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Read Command Line Parameters from VBA

Recently, I needed to read a command line parameter within a VBA code (it's for an Iconics SCADA application, but I developed it with Excel VBA which is essentially the same). It doesn't sound like a big deal but there were a few not-so-obvious tricks that I thought were worth sharing.

I started with the simplest solution using a "GetCommandLineA" Windows API function from kernel32.dll. It was supposed to return a pointer to the command line string, so I assumed that its return type would be string (sounds logical to me).

' The return type of the GetCommandLineA is long
' But it is supposed to be a pointer to the string. 
' Assumming that all VBA strings are passed by pointers
' Just declare it's return type to be a string
Declare Function GetCommandLineA Lib "Kernel32" () As String
 
Sub ReadCmdLine()

   Dim strCmdLine As String ' Command line string   
   ' Read command line parameters into the string
   strCmdLine = GetCommandLineA

End Sub

Surprise - it caused exception and crashed the application. Hm, apparently VBA handles a pointer to the string differently than GetCommandLineA. Not wanting to spend time figuring out why, I decided to copy the string to VBA string using another kernel32.dll function "lstrcpynA".

' Declare the return type to be a pointer (long)
Declare Function GetCommandLineA Lib "Kernel32" () As Long
Declare Function lstrcpynA Lib "kernel32" ( _ 
   ByVal pDestination As String, ByVal pSource As Long, _
   ByVal iMaxLength As Integer) As Long
 
Sub ReadCmdLine()

   Dim pCmdLine as long     ' Pointer to the string
   Dim strCmdLine As String ' Command line string     

   pCmdLine = GetCommandLineA
   ' Copy from the pointer to VBA-Style string 
   ' 300 characters for command line seems to be enough
   lstrcpynA strCmdLine , pCmdLine, 300	   

End Sub

This worked better by no longer crashing the application, but the strCmdLine was always empty. After short Google search I found this Microsoft article. Apparently lstrcpynA function (as other DLL functions returning strings) can't change the size of the VBA-style string. In order to reserve the space for that return data, we need to fill the string with a bunch of zeros (vbNullChar).

Declare Function GetCommandLineA Lib "Kernel32" () As Long
Declare Function lstrcpynA Lib "kernel32" ( _
   ByVal pDestination As String, ByVal pSource As Long, _
   ByVal iMaxLength As Integer) As Long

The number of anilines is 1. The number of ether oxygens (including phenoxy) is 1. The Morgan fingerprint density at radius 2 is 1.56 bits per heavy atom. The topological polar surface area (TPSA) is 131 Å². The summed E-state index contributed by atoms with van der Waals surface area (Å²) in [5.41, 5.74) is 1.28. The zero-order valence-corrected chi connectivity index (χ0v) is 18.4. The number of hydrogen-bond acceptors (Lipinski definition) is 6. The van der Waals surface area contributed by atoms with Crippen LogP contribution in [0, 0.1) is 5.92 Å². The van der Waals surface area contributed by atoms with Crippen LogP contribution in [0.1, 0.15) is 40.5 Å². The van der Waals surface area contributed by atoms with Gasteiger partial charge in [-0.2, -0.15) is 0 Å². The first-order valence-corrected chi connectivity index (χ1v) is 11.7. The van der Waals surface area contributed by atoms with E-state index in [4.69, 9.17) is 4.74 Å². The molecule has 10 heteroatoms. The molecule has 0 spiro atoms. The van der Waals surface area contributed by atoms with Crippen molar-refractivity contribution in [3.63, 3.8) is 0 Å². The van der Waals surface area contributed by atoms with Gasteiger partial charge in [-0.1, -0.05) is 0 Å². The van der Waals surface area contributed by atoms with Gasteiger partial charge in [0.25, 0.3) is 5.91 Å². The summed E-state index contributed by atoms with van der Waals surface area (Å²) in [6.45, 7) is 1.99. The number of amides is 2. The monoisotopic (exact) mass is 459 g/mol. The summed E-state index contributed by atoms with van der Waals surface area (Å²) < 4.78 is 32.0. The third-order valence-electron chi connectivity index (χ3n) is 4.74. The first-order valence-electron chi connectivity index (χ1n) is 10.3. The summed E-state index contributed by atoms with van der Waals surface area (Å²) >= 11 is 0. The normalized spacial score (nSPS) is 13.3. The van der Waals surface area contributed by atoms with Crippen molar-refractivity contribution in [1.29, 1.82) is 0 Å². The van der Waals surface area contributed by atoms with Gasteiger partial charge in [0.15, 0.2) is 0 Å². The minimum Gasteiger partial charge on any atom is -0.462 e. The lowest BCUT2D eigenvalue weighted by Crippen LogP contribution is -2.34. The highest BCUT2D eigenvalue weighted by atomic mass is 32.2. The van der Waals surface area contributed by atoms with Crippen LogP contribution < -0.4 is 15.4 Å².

Sub ReadCmdLine()

   Dim pCmdLine as long     ' Pointer to the string
   Dim strCmdLine As String ' Command line string   

   ' Get the pointer to the command line string
   pCmdLine = GetCommandLineA

   ' Fill the string with zeros
   ' 300 characters for command line seems to be enough
   strCmdLine = String[DollarSign](300, vbNullChar)

   ' Copy from the pointer to VBA-style string
   lstrcpynA strCmdLine , pCmdLine, Len(strCmdLine )

   ' At this point we got the string
   ' But rest of it filled with 0 characters.
   strCmdLine = Left(strCmdLine , InStr(1, strCmdLine , _
      vbNullChar) - 1)
   	   
End Sub

This code finally worked as expected, returning command line arguments.

Hopefully, this article is useful in saving someone 15 minutes of frustration.

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Comments

Jose Fernandes Junior
# Jose Fernandes Junior
To fix error in 64bit machines, u want to use ptrsafe, and change long type to longptr, example:

Private Declare PtrSafe Function GetCommandLineA Lib "kernel32" () As LongPtr
Private Declare PtrSafe Function lstrcpynA Lib "kernel32" ( _
ByVal pDestination As String, ByVal pSource As LongPtr, _
ByVal iMaxLength As Integer) As LongPtr
ImHere
# ImHere
¡Great! Thank you very much
benny
# benny
THANKS! trust me, this saves more than 15 minutes of frustration! and it's incredibly clearly laid-out. thank you!

I found one variation on your code which appears to help me find the true length of the string:
http://www.motobit.com/tips/detpg_vba-getcommandline/

finally, I must agree with "amr:" your approach seems to have the limitation that it only includes up to the first filename argument.
let me know if you get different results, but when I tested (nearly identical to) your approach here were my results:

command: excel c:\foo.xls
result: excel c:\foo.xls

command: excel "c:\foo.xls"
result: excel "c:\fool.xls
note: it's incredibly strange this includes the first quote, and does not include the last quote.

command: excel c:\foo.xls c:\bar.xls
result: excel c:\foo.xls
note: I think this is like the case "amr" mentions. to be clear, I know both arguments are "working" because that command does indeed launch one excel instance which contains one open window each for those two different workbooks.

at any rate it's not urgent, but anyone please post a follow-up if you know what the heck is going on here, especially if you know how to get at "later" command line arguments than just the first ones.

louie
# louie
No actually the code you have written is not working.
amr
# amr
Dear Sir,
Thank you so much for your article this was really useful
but for me I need the text after excel file name (the parameters)

so what I write in cmd is as follows:
c:\> start excel.exe c:\com\book1.xlsm /e/par1/par2

so what I need to get is par1 and par2

any hint will be appreciated,

Regards,


Peter
Thanks! This was exactly was I was looking for.

Peter

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